A forever-diminishing fistful of sand until
You learn to hold it in your cupped palm.
Then when you look, you’ll see Blanca Peak
Become a spreading drop of sacred blood
As the hot end of the rainbow descends,
A literal sunshower of pinks and peaches and
Reds that haven’t even been named yet, and for
A little while, you’ll forget to look at anything else.
Sometimes when a poetry prompt sputters out early, rather than scrap it or put it away, I’ll pick another prompt and see if the two will work together to spark something else entirely. When it works, I nearly always find I’ve said something I didn’t expect to say.
You’ve come to ease my grieving
over being too far south to feed the
hoodies. Dapper in your monochrome
formalwear, you pluck the torn
remains of my sandwich — crust,
a bit of beef roast, mustard from
a pot — off the pavement, ignoring
the passersby and the hairy eyeball
they give me for encouraging you.
Well, of course I do.
Ask the other
blue-eyed rogue, the one I encouraged
last night. He knows the score. And so
do you — that flirty glance in hope of
scarfing some of my sweet roll, you know
it’s going to work, just as you know how to
steal milk from a bottle, make a tool, share
the spoils with a friend. So the bite of sticky
bun I toss you? As far as you’re concerned,
it’s only your just deserts.
A response to a prompt to write a poem that directly addresses something from nature. It quickly drew in things going on in my life at the time.
I have European alter-egos:
Swede, turnip, a neep where there are tatties.
Crayon-peach when you cut me, the color
A child might scribble in the middle of
The sun, or the skin of an outline doll,
I defy slicing with a birch-bark shell.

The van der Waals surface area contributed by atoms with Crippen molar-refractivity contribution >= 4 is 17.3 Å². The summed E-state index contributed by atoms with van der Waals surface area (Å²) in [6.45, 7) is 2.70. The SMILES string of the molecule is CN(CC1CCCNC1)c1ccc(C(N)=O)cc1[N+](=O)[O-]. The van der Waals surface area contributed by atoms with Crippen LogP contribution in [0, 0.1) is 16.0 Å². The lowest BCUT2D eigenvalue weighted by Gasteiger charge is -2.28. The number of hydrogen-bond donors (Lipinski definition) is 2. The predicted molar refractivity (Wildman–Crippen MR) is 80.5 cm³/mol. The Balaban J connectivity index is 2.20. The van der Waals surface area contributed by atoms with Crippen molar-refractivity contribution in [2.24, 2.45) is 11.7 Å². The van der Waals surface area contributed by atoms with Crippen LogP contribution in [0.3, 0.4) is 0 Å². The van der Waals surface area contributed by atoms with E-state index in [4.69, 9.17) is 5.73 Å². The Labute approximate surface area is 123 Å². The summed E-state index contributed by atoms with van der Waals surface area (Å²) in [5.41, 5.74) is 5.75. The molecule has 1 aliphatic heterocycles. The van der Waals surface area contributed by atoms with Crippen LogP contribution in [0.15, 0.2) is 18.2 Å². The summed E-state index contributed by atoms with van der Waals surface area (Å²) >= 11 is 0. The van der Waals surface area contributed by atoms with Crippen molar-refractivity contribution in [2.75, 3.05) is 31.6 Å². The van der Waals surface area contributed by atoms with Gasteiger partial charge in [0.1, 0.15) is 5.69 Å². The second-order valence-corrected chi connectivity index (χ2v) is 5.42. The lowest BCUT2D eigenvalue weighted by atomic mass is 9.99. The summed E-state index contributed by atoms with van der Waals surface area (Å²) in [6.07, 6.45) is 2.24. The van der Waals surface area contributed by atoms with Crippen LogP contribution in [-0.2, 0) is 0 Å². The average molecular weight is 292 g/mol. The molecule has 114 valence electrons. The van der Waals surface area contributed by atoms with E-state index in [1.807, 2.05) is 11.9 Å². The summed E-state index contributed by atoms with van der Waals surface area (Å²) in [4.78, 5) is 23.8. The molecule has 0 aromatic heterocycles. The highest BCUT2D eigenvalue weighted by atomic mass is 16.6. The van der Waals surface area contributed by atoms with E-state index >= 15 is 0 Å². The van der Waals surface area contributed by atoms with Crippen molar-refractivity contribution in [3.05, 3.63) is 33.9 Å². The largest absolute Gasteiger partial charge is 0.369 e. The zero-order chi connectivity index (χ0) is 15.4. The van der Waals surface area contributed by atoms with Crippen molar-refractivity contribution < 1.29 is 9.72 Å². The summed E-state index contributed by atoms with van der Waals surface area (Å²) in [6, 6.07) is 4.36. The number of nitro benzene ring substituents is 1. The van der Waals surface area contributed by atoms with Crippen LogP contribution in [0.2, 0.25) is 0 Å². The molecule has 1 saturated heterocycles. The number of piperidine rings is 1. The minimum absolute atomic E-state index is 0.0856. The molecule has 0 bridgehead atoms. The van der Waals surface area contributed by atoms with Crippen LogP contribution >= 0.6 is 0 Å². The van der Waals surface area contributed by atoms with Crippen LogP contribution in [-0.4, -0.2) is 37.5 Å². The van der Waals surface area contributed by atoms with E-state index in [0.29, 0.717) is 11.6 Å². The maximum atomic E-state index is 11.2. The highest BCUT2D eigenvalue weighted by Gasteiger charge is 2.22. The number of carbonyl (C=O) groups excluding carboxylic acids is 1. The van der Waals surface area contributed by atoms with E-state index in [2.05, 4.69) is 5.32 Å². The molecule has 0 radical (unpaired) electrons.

Bagroot, maip, erfin, famine potato,
Carven lantern with a mummy’s grimace,
And a wee toothsome dose of cyanide —
In these ways I resist all your knowing.
Surely one of the more odd subjects I’ve ever chosen for a poem, inspired by a prompt to write a syllabic poem about a vegetable, in homage of course to Sylvia Plath’s “Mushrooms.” I finished with ten lines of ten syllables each after the first line sprang forth fully formed, born of the linguistic adventure that being an American shopping for a bag of turnips in Scotland perpetually is.
Our two spirits, through the senses, touch and feel — Billy Thorpe
She closes her eyes and summons him,
The man she has yet to meet,
And who may not even exist.
Even so, he’s there when she calls.
Smiling, bearded, brown-eyed,
He moves like a dancer and kisses like a rogue.
Even to his unseen poet, his image is dim.
He’s a scent of calligraphy ink, a sense of heat,
Clever fingers closing around her wrist
Catching her as she stumbles, sparing her a fall,
A weight on a too-narrow mattress at her side,
A whispered burr of dirty words in a caress of growl and brogue.
She wonders how he knows her — as a rhythm?
The clenches and flutters of coming, a heartbeat?
Palms that glide over his aches like mist?
A Southern drawl, incomprehensible mais chers and y’alls?
The song of a flycatcher at dusk as it darts across a woodland ride?
Or nothing she herself can name, a thing that he desires in his own code?
She doesn’t know. She does know that he will taste of desirable sins —
Salt and smoke and Meyer lemons and caramel-sweet
Blooming on her tongue like a tissue flower in water, just
Beyond her range of knowing and naming them all,
Nothing left out, nothing forbidden, nothing denied
Any longer, only the man she summons and the response he evokes.
This was actually finished a few hours after the move. It’s in response to a prompt to write a poem in the rimas dissolutas form. It’s also a first for me — a poem written for a specific person I hadn’t yet met.